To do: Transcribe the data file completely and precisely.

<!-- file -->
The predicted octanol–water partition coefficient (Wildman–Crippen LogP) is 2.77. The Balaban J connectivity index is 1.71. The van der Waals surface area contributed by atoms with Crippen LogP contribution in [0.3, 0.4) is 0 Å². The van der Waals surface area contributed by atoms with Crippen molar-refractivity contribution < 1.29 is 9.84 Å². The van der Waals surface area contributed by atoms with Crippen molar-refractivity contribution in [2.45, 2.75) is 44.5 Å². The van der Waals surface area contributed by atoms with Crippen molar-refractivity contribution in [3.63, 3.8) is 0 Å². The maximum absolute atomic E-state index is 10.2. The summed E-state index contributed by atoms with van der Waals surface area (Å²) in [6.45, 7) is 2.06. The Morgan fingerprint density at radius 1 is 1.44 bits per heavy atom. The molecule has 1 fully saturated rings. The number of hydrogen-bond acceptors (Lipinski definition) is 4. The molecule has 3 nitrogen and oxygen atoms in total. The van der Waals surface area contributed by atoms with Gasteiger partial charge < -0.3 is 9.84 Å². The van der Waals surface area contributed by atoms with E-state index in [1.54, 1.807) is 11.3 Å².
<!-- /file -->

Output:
The predicted octanol–water partition coefficient (Wildman–Crippen LogP) is 2.77. The Balaban J connectivity index is 1.71. The van der Waals surface area contributed by atoms with Crippen LogP contribution in [0.3, 0.4) is 0 Å². The van der Waals surface area contributed by atoms with Crippen molar-refractivity contribution < 1.29 is 9.84 Å². The van der Waals surface area contributed by atoms with Crippen molar-refractivity contribution in [2.45, 2.75) is 44.5 Å². The van der Waals surface area contributed by atoms with Crippen molar-refractivity contribution in [3.63, 3.8) is 0 Å². The maximum absolute atomic E-state index is 10.2. The summed E-state index contributed by atoms with van der Waals surface area (Å²) in [6.45, 7) is 2.06. The Morgan fingerprint density at radius 1 is 1.44 bits per heavy atom. The molecule has 1 fully saturated rings. The number of hydrogen-bond acceptors (Lipinski definition) is 4. The molecule has 3 nitrogen and oxygen atoms in total. The van der Waals surface area contributed by atoms with Gasteiger partial charge < -0.3 is 9.84 Å². The van der Waals surface area contributed by atoms with E-state index in [1.54, 1.807) is 11.3 Å².